Rumpus Exclusive: “Music and Me”


Whenever anyone asks what kind of music I like, I freeze up. The question’s always felt too personal when asked by a stranger taking my cab or ordering a drink at my bar, and too open-ended when asked by someone I know. There’s too much to say, so I say nothing. Music has haunted me my whole life.

Like most children of Soviet intelligentsia, I was forced to start playing a musical instrument when I was five or six. Mine was a piccolo flute. I remember taking it apart and putting it back together, and that its case had a blue velvet lining. I have no memory of making music with it. About a half year after starting to play, my teacher left, and it was determined that I was “too talented” to stay with such a minor instrument. The school decided to “promote” me to violin.

I had a music folder with a flap that tied closed with a ribbon which my father would pull open over and over on the way home from class. That’s how I learned to tie my shoes and it’s the only positive association I have with music lessons or that instrument. I hated the awkward, uneven way it had to be held and the screeching it made when played badly. Nails on a chalkboard is an angel’s aria next to a misplayed violin. It is an unforgiving, neurotic instrument. I hated to even open its case.

After we moved to the United States in 1978 I went through a succession of unfortunate violin teachers. Unfortunate because they had to teach me and deal with my temper tantrums and my all-out effort to play as little as possible. My poor mother, whose unfulfilled musical ambitions were apparently sated vicariously through my torment, had to deal with a lot as well. I broke two bows flinging them against the wall; that would get me out of practicing, at least for the afternoon. She would try to tape and glue them back together before wasting more money on replacements. I begged to quit every one of the eight years she made me play.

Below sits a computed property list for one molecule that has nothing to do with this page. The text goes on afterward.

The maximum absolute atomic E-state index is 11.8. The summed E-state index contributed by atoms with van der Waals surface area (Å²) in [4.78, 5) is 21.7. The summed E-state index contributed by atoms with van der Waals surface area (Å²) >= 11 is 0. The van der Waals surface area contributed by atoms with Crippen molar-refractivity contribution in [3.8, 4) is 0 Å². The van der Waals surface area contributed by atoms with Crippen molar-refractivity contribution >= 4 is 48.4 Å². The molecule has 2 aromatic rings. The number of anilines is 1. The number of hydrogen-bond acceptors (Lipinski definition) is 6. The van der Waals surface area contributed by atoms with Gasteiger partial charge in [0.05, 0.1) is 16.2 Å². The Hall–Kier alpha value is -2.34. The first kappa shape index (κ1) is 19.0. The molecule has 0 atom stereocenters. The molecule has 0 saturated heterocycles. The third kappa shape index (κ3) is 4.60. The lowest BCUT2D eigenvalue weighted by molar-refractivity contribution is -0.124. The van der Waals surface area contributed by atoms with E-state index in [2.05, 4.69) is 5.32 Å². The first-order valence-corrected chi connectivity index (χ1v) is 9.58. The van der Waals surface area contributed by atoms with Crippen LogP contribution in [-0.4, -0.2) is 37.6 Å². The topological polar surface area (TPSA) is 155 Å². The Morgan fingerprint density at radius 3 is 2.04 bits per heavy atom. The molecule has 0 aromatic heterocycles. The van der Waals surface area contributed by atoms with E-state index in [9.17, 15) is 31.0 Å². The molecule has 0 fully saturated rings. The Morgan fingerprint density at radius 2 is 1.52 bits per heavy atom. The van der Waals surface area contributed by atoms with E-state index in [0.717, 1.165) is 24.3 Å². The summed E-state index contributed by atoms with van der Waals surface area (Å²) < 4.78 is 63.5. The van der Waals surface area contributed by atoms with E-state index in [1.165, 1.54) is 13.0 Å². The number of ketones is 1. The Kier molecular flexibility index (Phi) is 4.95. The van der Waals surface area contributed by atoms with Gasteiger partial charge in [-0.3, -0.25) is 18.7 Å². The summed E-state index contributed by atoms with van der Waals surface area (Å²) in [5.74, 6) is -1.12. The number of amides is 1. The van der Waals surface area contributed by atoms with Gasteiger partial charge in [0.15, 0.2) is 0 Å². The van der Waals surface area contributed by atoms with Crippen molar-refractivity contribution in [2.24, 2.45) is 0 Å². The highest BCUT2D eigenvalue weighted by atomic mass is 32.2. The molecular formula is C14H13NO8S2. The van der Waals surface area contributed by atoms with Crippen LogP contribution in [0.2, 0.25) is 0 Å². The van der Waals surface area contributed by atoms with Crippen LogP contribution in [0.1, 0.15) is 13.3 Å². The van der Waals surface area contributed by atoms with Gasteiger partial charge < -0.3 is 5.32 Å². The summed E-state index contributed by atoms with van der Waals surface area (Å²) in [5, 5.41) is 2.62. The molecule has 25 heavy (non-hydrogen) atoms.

The last teacher I had was a Russian woman who played in the Boston Symphony. I can’t say whether she was as uninterested in teaching me as I was in learning from her; it was likely a dead heat. In any case, she never put up much protest when I’d call a half hour before our lesson and cancel so that I could blow the $40 my mother gave me on video games and pizza. It was one of my most successful scams, though I had to be careful not to do it too often and risk getting caught. At fourteen my mother finally gave in and let me stop.

I still occasionally get nervous when hearing a violin. But I wasn’t done with music. I spent my first paycheck from my paper route in 1982 on two cassettes: The Rocky III soundtrack and Abracadabra by the Steve Miller Band. In sixth or seventh grade my best friend’s father—an old Deadhead—helped broaden my horizons. Now I was balancing what I heard on 80s Top 40 radio with the Velvet Underground, Captain Beefheart, and the Stooges. Nothing like alternating Pyromania with Trout Mask Replica to make a strange kid even stranger.

My father was always singing the Soviet songs of his youth, especially while driving. My folks played Vysotsky, Okudzhava, and the Beatles’ Greatest Hits on the record player. There was always a soundtrack but little direct communication growing up. The music was what got through to me best anyway.

Boston record stores like Nuggets and In Your Ear were regular spots for spending whatever money I had, whether earned or stolen. I’d buy records, dub them onto cassette, and trade them in for new ones. It was an endless cycle. I still have a crate filled with these cassettes. Many are too worn to play, but they’re as close to a diary of my teenage years as I’ve got.